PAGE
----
Lottery Revenues and Politics

The lottery is a form of gambling in which numbers are drawn to win a prize. In the United States, state governments run lotteries and use their proceeds to fund public projects and services. The early growth of the lotteries in the post-World War II era was driven by a belief that they could provide essential social safety net services without heavy taxation on the middle and working classes. This is a policy dynamic that has continued to the present.

There are several reasons why the lottery has grown so rapidly in recent decades. First, state governments have been under pressure to expand their array of public services and are facing a declining revenue base. Lottery revenues are a relatively painless way for states to increase spending while still maintaining fiscal discipline.

Second, there is a growing sense among many citizens that the government needs to be doing more for the poor and middle class. Providing basic health care, education, and welfare services is often not affordable without some additional revenue sources. The lottery, with its promise of a windfall jackpot, is one way for the citizenry to help the government fulfill this perceived need.

Lottery revenues are also attractive to politicians because they are based on voluntary spending by citizens rather than a forced taxation of the general population. As a result, politicians are eager to endorse and expand lotteries when they are offered.

In the United States, there are forty-four states that run lotteries and the District of Columbia. The majority of these have monopoly status and do not allow other lotteries to operate within their borders. Most states promote their lotteries by running television and radio advertisements. In addition, the state governments have a variety of online marketing strategies.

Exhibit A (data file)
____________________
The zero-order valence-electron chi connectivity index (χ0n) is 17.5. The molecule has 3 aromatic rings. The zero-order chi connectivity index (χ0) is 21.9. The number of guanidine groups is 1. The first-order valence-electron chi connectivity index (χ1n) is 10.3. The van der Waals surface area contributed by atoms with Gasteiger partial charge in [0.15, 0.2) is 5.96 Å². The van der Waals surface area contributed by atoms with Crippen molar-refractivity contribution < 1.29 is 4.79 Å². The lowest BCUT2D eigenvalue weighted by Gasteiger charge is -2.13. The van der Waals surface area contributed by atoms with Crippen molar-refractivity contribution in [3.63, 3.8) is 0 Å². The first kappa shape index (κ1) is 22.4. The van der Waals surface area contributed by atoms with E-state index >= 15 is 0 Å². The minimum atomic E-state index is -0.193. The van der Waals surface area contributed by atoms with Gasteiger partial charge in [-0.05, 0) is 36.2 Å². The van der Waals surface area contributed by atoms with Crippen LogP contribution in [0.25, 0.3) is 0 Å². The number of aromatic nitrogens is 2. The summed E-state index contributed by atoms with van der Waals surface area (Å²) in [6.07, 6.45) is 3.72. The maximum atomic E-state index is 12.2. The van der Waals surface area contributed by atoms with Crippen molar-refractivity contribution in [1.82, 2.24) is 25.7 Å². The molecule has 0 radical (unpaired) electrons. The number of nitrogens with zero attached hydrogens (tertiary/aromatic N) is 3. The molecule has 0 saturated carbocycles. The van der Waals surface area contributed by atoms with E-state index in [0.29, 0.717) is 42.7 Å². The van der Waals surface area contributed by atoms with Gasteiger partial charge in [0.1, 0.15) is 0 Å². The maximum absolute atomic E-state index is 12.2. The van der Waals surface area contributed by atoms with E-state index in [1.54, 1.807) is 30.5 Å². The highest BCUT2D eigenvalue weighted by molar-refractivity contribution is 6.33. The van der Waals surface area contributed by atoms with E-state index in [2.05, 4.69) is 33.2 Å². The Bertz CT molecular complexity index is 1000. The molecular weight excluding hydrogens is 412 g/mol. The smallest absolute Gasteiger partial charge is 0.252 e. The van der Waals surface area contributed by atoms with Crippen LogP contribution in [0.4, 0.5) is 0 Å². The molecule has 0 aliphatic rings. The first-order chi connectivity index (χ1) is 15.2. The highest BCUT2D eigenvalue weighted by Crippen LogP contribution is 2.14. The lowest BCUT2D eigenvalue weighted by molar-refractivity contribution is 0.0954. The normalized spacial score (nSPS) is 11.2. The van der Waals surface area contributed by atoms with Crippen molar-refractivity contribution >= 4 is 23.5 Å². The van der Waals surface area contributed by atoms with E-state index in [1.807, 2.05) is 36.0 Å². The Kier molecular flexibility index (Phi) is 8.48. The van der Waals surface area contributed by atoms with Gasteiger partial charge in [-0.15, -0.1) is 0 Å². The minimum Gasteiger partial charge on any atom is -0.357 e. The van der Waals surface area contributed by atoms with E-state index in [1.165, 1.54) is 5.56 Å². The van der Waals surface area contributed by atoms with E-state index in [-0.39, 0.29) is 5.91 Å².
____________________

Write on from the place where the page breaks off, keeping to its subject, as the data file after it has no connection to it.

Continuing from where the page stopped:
The vast majority of lottery ticket sales are derived from retail outlets, and the vast majority of these retailers are independent, privately owned businesses. Retailers include convenience stores, drugstores, supermarkets, service stations, bars and restaurants, bowling alleys, and newsstands. According to the National Association of State Lottery Directors (NASPL), approximately 186,000 retailers sold lottery tickets in 2003.

While some people enjoy playing the lottery, most do so only occasionally or with some level of skepticism. A skeptic may point out that, as with all other games of chance, the odds are long against winning. However, there is a psychological component to lottery play, with some players feeling that a sliver of hope—even if remote—is the only way they can get out of a tough situation.

The fact that the lottery is a business with a focus on increasing revenue means that its advertising necessarily must emphasize the likelihood of winning. There is debate about whether this promotion of gambling is at cross-purposes with the general welfare, and especially when it comes to the poor and problem gamblers. Despite these concerns, few states have a comprehensive “gambling policy.” Instead, authority for lottery operations is fragmented between the legislative and executive branches of government and even within each branch, so that the general welfare can be taken into consideration only intermittently.